If you grew up as a teenager in Yorkshire in the late 1970s, as I did, it was difficult to avoid being reminded that you had been cast adrift. Punk was already drowning, not waving: cowed into Submission by The Man and earnestly picked over on BBC youth outreach programming for us regional types.  Occasionally, Tony Wilson would pop up to tell us that we were the scum of the earth and that we were beautiful. But mostly, being ‘from the North’ meant just that. You couldn’t wait to get away…
I have mentioned elsewhere in this blog that I was a punk, which is to say that I was a bit mixed up. I was bored by what my friends were listening to – Queen, Iron Maiden, Hawkwind, Judas Priest. I couldn’t believe my ears when, out of my transistor radio, the sound of jackboots marching preceded my first encounter with the Sex Pistols in 1977. The fact that my dad hated it merely sealed the deal. I was now officially a punk, albeit mostly at weekends. (A few years later I would discover that, unwittingly, I had been a part-time punk all along!)
I became obsessed with the Sex Pistols. It didn’t matter that the band had already cemented their reputation with three gloriously swaggering singles which had managed to pass me by. I lived in Leeds; I expected nothing else. Every Saturday afternoon, after Swap Shop, I would hang around the Leeds branch of HMV. It was a suitably gloomy affair that for some reason stank of hippie juice. I would stand and stare at the wall filled with 7” picture sleeves and coloured vinyl, drinking in safety pins, tartan bondage strides, flying gob, neon mohair sweaters, ransom note chic. I started buying the NME whenever the Sex Pistols name appeared on the cover (often) and read Nick Kent, until he was denounced by punk’s Khmer Rouge. I sought out punk on television, even if it meant having to endure my dad’s peculiarly incensed commentaries as well. The Sex Pistols appeared on Look North and were rude. I laughed like a drain, then got sent to my room!
I didn’t tell anybody that I was a punk for a while. Perhaps I had my doubts about whether I could still listen to The Beatles and didn’t want to get called out on it? However, I did eventually try and put a band together. It didn’t matter that I couldn’t play any instrument – although I do have quite a good singing voice as it happens – or had not the first idea of what putting together a band actually meant. All I knew was that we had a great name and even the beginnings of a sort of theme song – though why we needed a theme song I have no idea to this day.  We called ourselves The Council Gritlayers and the first verse of our song was: “Look out! Look out! We’re dangerous! / We’re not joking. We’re serious! / Look out! Look out! We’re dangerous! / The Council Gritlayers … That’s us!” (The phone never stopped ringing!)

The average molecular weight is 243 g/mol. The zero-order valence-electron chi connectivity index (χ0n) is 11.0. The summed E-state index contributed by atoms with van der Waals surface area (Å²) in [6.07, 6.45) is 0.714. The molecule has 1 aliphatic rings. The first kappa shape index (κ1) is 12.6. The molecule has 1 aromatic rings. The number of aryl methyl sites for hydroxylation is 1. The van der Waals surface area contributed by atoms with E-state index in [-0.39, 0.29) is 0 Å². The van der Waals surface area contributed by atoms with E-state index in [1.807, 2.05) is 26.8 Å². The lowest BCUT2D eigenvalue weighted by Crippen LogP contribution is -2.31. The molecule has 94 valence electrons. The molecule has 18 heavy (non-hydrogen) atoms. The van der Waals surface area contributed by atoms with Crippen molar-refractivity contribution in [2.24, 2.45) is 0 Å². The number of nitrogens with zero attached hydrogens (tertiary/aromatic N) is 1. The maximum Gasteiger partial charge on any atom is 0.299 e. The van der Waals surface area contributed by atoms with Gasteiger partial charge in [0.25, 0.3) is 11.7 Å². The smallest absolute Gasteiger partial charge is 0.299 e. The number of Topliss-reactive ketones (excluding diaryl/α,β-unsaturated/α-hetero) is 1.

Somewhat inevitably, I pronounced myself singer and ‘lead guitarist’. I had decided to take a leaf out of the Buzzcocks’ songbook and literally play the same note over and over. The same went for my singing. My friend, Daz, could actually play guitar chords – G, C, D, E and, occasionally, F – so he was a shoe-in for rhythm guitarist. We didn’t know what a bass player did, so we moved straight on to looking for a drummer and invited a friend of a friend with his own kit. One problem: he hated punk. Another problem: he adored Black Sabbath. Yet another problem: whatever I now think about Black Sabbath (I’m still not entirely sold), in late 1978 I thought they sounded like the work of the devil (which is ironic if you think about it)! We broke up in January 1979 – exactly a year to the day that the Sex Pistols had broken up on tour in America. The world still mourns… for the loss of the Sex Pistols, obviously.
In pride of place on the wall of HMV, was a copy of Holidays In The Sun with its withdrawn cover – pilfered from a Belgian Travel brochure apparently – which was to prove for me an elusive prize. I never did get to own one and had to make do with a copy in a generic Virgin sleeve. My first copy had a mispressed B-side; it played Airport by The Motors. I took it back. It’s probably worth a fortune now.
1] These awful, stilted, poor excuses for thirty minutes of your life you’d never have back again were like Why Don’t You… (ask your mum) for people who wanted to switch off their television set and go and do themselves in instead. I have a vivid memory of seeing Joy Division on one of these things and thinking, that funny dancing bloke; he doesn’t look long for this world. And if I could see that…
2] It’s not like we were The Punkees, living together in the same dodgy squat in Notting Hill.